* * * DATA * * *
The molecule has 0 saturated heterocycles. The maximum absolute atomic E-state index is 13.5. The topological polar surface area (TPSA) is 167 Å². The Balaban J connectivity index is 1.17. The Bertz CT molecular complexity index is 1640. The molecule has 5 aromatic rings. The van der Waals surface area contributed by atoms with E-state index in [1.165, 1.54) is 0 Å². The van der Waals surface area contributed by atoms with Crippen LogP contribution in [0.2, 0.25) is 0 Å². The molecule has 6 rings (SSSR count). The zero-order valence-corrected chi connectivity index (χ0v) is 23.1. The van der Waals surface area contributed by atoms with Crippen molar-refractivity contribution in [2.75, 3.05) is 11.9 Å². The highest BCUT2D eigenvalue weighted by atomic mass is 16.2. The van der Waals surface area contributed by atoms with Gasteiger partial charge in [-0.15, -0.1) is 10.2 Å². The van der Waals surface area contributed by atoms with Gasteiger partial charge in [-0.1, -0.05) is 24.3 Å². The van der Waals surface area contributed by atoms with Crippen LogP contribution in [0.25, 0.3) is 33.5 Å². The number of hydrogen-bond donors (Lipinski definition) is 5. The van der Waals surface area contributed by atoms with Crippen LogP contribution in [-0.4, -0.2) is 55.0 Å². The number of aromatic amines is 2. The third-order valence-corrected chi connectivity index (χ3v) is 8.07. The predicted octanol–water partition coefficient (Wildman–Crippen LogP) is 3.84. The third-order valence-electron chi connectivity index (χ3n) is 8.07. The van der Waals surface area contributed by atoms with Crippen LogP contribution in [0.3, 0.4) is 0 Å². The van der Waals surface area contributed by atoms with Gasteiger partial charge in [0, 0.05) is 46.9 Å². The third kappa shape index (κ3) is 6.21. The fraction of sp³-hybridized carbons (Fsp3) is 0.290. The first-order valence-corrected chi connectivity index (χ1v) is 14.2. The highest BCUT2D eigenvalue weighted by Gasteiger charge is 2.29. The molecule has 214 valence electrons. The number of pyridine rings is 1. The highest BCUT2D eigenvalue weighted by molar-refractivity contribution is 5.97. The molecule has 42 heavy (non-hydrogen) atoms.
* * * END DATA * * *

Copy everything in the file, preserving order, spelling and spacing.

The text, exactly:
The molecule has 0 saturated heterocycles. The maximum absolute atomic E-state index is 13.5. The topological polar surface area (TPSA) is 167 Å². The Balaban J connectivity index is 1.17. The Bertz CT molecular complexity index is 1640. The molecule has 5 aromatic rings. The van der Waals surface area contributed by atoms with E-state index in [1.165, 1.54) is 0 Å². The van der Waals surface area contributed by atoms with Crippen LogP contribution in [0.2, 0.25) is 0 Å². The molecule has 6 rings (SSSR count). The zero-order valence-corrected chi connectivity index (χ0v) is 23.1. The van der Waals surface area contributed by atoms with Crippen molar-refractivity contribution in [2.75, 3.05) is 11.9 Å². The highest BCUT2D eigenvalue weighted by atomic mass is 16.2. The van der Waals surface area contributed by atoms with Gasteiger partial charge in [-0.15, -0.1) is 10.2 Å². The van der Waals surface area contributed by atoms with Gasteiger partial charge in [-0.1, -0.05) is 24.3 Å². The van der Waals surface area contributed by atoms with Crippen LogP contribution in [0.25, 0.3) is 33.5 Å². The number of hydrogen-bond donors (Lipinski definition) is 5. The van der Waals surface area contributed by atoms with Crippen LogP contribution in [-0.4, -0.2) is 55.0 Å². The number of aromatic amines is 2. The third-order valence-corrected chi connectivity index (χ3v) is 8.07. The predicted octanol–water partition coefficient (Wildman–Crippen LogP) is 3.84. The third-order valence-electron chi connectivity index (χ3n) is 8.07. The van der Waals surface area contributed by atoms with Crippen LogP contribution in [0.3, 0.4) is 0 Å². The van der Waals surface area contributed by atoms with Gasteiger partial charge in [0, 0.05) is 46.9 Å². The third kappa shape index (κ3) is 6.21. The fraction of sp³-hybridized carbons (Fsp3) is 0.290. The first-order valence-corrected chi connectivity index (χ1v) is 14.2. The highest BCUT2D eigenvalue weighted by Gasteiger charge is 2.29. The molecule has 214 valence electrons. The number of pyridine rings is 1. The highest BCUT2D eigenvalue weighted by molar-refractivity contribution is 5.97. The molecule has 42 heavy (non-hydrogen) atoms.